Not that Venice is a slouch in the art department, either. We didn't go out of our way to look for museums in Venice (we were a bit, shall we say, arted-out by Florence), but it's still amazing to wander into a nondescript neighborhood church and find masterpieces of painting, sculpture , frescoe and mosaic.
One of the most amazing things about Venice is that it really does look exactly like you imagine it would. The gondoliers really do wear striped shirts and straw hats. St Marks Square, complete with pigeons, really does look like all the pictures you've seen. The Rialto Bridge is as spectacular as you would imagine. All of the city is a postcard come to life.
And the Italians, not just in Venice, but everywhere, have a joy of life that is incredibly infectious. One can't help but feel happy, even on the dreariest of days, when you're surrounded by folk who seem to believe that, like a child, every new experience should be a cause for celebration.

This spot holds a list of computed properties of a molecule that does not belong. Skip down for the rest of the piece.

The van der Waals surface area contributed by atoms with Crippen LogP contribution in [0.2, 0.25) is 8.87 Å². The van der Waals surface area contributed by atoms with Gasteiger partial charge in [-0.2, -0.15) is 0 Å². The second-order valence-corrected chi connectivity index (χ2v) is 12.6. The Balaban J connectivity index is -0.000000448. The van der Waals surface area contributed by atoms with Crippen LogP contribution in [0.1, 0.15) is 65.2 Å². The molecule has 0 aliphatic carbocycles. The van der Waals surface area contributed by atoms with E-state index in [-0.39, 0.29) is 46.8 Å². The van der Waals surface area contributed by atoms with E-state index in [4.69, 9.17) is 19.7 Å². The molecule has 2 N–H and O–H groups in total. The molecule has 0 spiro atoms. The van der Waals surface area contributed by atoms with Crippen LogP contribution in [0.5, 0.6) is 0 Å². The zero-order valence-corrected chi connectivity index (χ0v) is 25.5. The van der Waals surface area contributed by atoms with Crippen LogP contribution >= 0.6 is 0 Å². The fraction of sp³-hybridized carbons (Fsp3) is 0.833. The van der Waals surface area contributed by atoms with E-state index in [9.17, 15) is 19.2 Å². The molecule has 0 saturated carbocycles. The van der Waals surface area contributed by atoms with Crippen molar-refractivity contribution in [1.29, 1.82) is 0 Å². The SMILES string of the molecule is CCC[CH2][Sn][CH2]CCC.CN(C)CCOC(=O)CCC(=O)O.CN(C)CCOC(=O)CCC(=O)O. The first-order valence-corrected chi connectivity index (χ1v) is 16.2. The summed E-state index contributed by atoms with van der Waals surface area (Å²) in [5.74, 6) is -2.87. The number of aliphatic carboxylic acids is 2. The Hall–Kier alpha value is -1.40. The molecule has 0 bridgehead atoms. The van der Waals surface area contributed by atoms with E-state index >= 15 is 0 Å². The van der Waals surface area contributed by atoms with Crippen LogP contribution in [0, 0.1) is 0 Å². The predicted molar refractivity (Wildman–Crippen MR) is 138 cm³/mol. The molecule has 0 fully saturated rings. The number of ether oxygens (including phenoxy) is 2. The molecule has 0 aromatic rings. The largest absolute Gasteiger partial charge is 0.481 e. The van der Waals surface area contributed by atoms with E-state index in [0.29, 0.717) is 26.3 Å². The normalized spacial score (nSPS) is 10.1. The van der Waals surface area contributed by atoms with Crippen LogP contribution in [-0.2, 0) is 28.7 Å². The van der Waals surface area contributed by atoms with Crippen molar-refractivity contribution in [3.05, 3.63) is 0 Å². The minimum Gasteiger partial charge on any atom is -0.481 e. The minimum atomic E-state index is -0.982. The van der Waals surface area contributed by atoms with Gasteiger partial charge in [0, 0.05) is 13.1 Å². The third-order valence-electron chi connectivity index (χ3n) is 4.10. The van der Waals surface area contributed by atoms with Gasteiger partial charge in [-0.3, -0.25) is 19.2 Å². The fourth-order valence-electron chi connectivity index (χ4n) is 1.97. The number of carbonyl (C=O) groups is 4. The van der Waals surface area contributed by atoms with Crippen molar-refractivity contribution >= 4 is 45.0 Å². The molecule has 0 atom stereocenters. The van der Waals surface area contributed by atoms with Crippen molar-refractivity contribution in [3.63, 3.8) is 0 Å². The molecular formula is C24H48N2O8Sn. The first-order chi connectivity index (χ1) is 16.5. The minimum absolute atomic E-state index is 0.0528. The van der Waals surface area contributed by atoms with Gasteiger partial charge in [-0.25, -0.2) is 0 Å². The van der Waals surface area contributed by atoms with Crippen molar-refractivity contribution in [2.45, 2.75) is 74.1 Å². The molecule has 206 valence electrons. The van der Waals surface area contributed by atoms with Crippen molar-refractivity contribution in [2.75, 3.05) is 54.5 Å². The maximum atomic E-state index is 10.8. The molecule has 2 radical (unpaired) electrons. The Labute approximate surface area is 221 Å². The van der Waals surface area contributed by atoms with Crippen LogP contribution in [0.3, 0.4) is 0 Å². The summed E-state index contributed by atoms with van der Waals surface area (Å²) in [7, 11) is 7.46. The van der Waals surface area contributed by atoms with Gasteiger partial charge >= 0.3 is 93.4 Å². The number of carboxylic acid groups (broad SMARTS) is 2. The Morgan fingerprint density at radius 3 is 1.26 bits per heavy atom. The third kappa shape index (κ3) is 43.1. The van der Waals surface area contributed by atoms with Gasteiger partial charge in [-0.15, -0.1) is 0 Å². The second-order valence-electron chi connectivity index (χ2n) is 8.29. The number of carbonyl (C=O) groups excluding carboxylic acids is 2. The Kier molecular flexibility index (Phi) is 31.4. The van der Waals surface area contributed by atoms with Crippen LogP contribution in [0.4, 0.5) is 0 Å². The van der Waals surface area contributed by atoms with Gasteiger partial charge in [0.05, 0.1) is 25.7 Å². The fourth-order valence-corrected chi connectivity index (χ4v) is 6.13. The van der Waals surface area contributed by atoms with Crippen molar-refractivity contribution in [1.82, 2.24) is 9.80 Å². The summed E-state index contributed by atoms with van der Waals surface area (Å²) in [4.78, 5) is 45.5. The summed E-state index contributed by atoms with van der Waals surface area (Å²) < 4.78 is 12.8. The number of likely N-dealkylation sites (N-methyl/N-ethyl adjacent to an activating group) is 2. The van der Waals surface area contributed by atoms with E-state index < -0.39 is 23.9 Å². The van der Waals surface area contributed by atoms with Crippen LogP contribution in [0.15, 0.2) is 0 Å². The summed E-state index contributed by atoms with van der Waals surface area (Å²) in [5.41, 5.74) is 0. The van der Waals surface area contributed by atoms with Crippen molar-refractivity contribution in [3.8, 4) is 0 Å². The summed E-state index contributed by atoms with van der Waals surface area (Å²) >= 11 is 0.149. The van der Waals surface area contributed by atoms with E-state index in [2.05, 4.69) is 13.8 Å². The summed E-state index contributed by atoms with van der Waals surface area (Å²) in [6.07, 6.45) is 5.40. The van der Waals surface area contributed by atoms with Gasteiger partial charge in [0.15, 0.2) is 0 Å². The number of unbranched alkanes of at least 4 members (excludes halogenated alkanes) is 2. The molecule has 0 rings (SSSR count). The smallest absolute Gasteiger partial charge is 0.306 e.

Return to Holland
Bloomers everywhere: a riot of color at the Keukenhoff Flower Festival
As omens go, it did not bode well for the rest of the trip.
We arrived at the airport with plenty of time, and were told that our nice little KLM flight to Amsterdam was actually the first leg of an Air Kenya flight, continuing on to Nairobi. Oh yes, and could we please check in at the Air Kenya desk...
Queing with the yammering, toga-clad masses, we felt more than a bit out of place. We had one small carry-on satchel between the two of us (just a weekend hop to visit Jane's friend on maternity leave), while everyone else in line had cartfulls that clanked and thudded ominously when placed on the floor. And everyone was over their weight limit and insisted on arguing loudly with the frazzled check-in clerk. I know now why you are told to arrive two hours before flight time -- it took us over an hour and a half to check in! Dashing to the gate, I consoled myself with visions of exotic in-flight meals -- wildebeeste stew and pickled gazelle -- but no, once settled we got crackers, cheese, fruitcake, and soft drinks. Oh well.